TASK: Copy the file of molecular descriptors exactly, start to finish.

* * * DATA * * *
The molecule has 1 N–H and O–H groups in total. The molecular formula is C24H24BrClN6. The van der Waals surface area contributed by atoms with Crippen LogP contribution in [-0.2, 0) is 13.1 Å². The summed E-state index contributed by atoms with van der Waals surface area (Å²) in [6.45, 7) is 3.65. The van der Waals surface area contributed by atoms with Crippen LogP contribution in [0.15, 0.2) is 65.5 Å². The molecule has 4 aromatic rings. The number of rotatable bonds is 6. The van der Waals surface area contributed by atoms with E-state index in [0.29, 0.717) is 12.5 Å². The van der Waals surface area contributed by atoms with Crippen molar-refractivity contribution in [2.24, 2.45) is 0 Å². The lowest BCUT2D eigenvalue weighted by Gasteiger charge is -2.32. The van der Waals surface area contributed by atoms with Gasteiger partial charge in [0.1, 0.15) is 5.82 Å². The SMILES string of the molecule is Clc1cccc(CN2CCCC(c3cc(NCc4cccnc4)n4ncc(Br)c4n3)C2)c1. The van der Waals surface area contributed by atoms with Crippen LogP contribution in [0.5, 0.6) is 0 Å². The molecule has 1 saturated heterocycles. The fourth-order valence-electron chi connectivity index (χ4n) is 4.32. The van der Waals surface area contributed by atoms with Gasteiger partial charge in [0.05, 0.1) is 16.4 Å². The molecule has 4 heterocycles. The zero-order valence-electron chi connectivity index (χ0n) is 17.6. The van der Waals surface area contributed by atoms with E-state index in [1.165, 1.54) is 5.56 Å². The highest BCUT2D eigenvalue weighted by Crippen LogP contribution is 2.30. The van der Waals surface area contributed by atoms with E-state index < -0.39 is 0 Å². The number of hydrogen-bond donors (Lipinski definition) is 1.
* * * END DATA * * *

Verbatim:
The molecule has 1 N–H and O–H groups in total. The molecular formula is C24H24BrClN6. The van der Waals surface area contributed by atoms with Crippen LogP contribution in [-0.2, 0) is 13.1 Å². The summed E-state index contributed by atoms with van der Waals surface area (Å²) in [6.45, 7) is 3.65. The van der Waals surface area contributed by atoms with Crippen LogP contribution in [0.15, 0.2) is 65.5 Å². The molecule has 4 aromatic rings. The number of rotatable bonds is 6. The van der Waals surface area contributed by atoms with E-state index in [0.29, 0.717) is 12.5 Å². The van der Waals surface area contributed by atoms with Crippen molar-refractivity contribution in [2.24, 2.45) is 0 Å². The lowest BCUT2D eigenvalue weighted by Gasteiger charge is -2.32. The van der Waals surface area contributed by atoms with Gasteiger partial charge in [0.1, 0.15) is 5.82 Å². The SMILES string of the molecule is Clc1cccc(CN2CCCC(c3cc(NCc4cccnc4)n4ncc(Br)c4n3)C2)c1. The van der Waals surface area contributed by atoms with Crippen LogP contribution in [0.5, 0.6) is 0 Å². The molecule has 1 saturated heterocycles. The fourth-order valence-electron chi connectivity index (χ4n) is 4.32. The van der Waals surface area contributed by atoms with Gasteiger partial charge in [0.05, 0.1) is 16.4 Å². The molecule has 4 heterocycles. The zero-order valence-electron chi connectivity index (χ0n) is 17.6. The van der Waals surface area contributed by atoms with E-state index in [1.165, 1.54) is 5.56 Å². The highest BCUT2D eigenvalue weighted by Crippen LogP contribution is 2.30. The van der Waals surface area contributed by atoms with E-state index < -0.39 is 0 Å². The number of hydrogen-bond donors (Lipinski definition) is 1.